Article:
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The skin-gut nexus

 Dr Sly Nedic explores the connection between our gut and skin health, and whether keeping our gut healthy could be the way to have immaculate skin.

Our body is not simply a collection of organs and tissues that function independently of each other but rather an intelligent, interconnected being. Increasingly, scientific data supports this belief and the scientific community now recognizes these facts as fundamental to the practice of both conventional and integrative physicians.

The relationship between skin problems and gut issues has been known for a very long time. Increasingly, research is showing a significant association between gut health and skin disorders. As such, as integrative medical doctors, we always take into consideration this skin-gut connection when treating skin problems.

 How important is the gut for our skin?

Some skin disorders are commonly associated with certain gut problems. For example, rosacea (redness, visible blood vessels and red, pus-filled bumps on the face) is much more common in a condition known as SIBO (small intestine bacterial overgrowth). A recent study showed that treating SIBO resulted in the permanent cure of rosacea in 72% of individuals that had both conditions.

Allergic skin reactions and eczema are often presentations of ‘gut imbalance’.

Nutrient deficiencies are often present if the gut is not healthy; in fact, celiac disease, leaky gut, and SIBO can all lead to various skin problems. The absorption of nutrients can be severely affected, causing skin disorders that are often missed in making the connection with gut problems.

Why is the adequate absorption of these nutrients so essential for skin health?

The main vitamins that are important for skin health are vitamins C, E, A, and D. Vitamin C and E, as potent antioxidants, are essential to prevent skin aging, while vitamin D is essential in keeping skin well hydrated, preventing dryness. In one study, women with more wrinkles had lower potassium, vitamin A, vitamin C, phosphorous, and even protein levels. Protein absorption is often affected by gut disorders.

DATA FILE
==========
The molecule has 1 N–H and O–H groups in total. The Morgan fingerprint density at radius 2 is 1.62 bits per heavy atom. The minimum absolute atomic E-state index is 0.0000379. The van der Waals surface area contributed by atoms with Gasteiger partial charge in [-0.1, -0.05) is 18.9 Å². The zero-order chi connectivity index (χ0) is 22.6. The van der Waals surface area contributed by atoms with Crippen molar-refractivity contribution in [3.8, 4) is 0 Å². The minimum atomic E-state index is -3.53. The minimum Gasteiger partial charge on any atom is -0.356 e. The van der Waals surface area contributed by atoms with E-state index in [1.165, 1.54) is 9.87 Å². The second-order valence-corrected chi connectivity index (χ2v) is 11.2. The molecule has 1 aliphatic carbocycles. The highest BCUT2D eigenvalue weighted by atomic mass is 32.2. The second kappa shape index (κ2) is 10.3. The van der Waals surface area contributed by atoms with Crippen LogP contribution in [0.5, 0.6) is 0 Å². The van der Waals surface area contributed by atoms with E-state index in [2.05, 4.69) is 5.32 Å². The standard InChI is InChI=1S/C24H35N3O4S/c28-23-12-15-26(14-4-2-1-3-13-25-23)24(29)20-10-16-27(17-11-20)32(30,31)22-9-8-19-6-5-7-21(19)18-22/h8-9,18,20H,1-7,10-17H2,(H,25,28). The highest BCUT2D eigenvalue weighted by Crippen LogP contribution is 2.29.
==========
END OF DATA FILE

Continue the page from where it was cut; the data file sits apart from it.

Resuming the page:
Furthermore, certain minerals such as zinc, copper, and selenium, can affect skin tremendously if deficient – from skin detoxification, maturing collagen and melanin synthesis to immune protection. Omega-3 fatty acids and carotenoids are also essential for skin health and they not only protect against aging but also benefit the skin’s immune response.

Ensuring gut continuum and gut barrier sufficiency is vital for the prevention of nutrient deficiencies and ensuring a more than adequate intake of these nutrients. Next time your skin is dry and looks prematurely aged, consider having a gut health-check before you decide to pick that new cream on a market.

Probiotics for healthy skin

The importance of the microbiome (bacteria) in the gut and the impact this has on the skin is increasingly illustrated; researchers have found that replacing ‘bad’ bacteria with ‘good’ ones can relieve many skin problems. Numerous studies prove that probiotic use is crucial to ensuring a healthy microbiome. Certain probiotics can help with general skin health, improving the skin barrier function, as well as reducing skin sensitivity. One such a probiotic is Lactobacillus paracasei.

There is a connection between dry skin and abnormal bowel movements, which contribute to the growth of some toxic bacteria. These toxic bacteria produce phenols that can interfere with the renewal of keratinocytes – skin cells contributing to dryness.

Consuming prebiotics, probiotics, and fibre can improve bowel movements and decrease the production of phenols. So if your dry skin is not responding to moisturizers prescribed by your doctor, it is wise to seek the help of an integrative physician who will look at your body holistically, including your gut!

Keep the gut healthy for flawless skin

Integrative doctors always pay attention to gut health if skin disorders, premature skin aging, skin sensitivity, dry skin or ‘wasted’ looking skin present.

Typically, after comprehensive investigations and finding the cause of the gut problem, we would start with a standard gut protocol called 5 Rs: Remove, Replace, Reinoculate, Repair and Rebalance. This is tailored to each individual.

In the Remove phase, anything that might be contributing to an unhealthy gut will be taken away, such as stress, pathogenic bacteria, food allergens, toxins, etc.

In the Replace phase, we would supplement digestive enzymes, gastric acid, and bile acids if necessary for better digestion and absorption.

The Reinoculate phase focuses on supplementing your diet with probiotics, fibre and prebiotics to attain a healthy microbiome. This is done in a personalised manner dependent on the skin condition.

In the Repair phase, vitamins, minerals, and other nutrients are introduced to assist in repairing any gut damage such as a leaky gut, inflammation, etc.

Finally, in the Rebalance phase, modifications are introduced to create personalised lifestyle supportive measures to propagate long-term gut health.

Take-home message

In the end, looking after your gut is vital to your holistic health and it is absolutely necessary to identify and correct any concerns that are present, as only a happy gut will support flawless and healthy-looking skin.


All refrences  are available on request.







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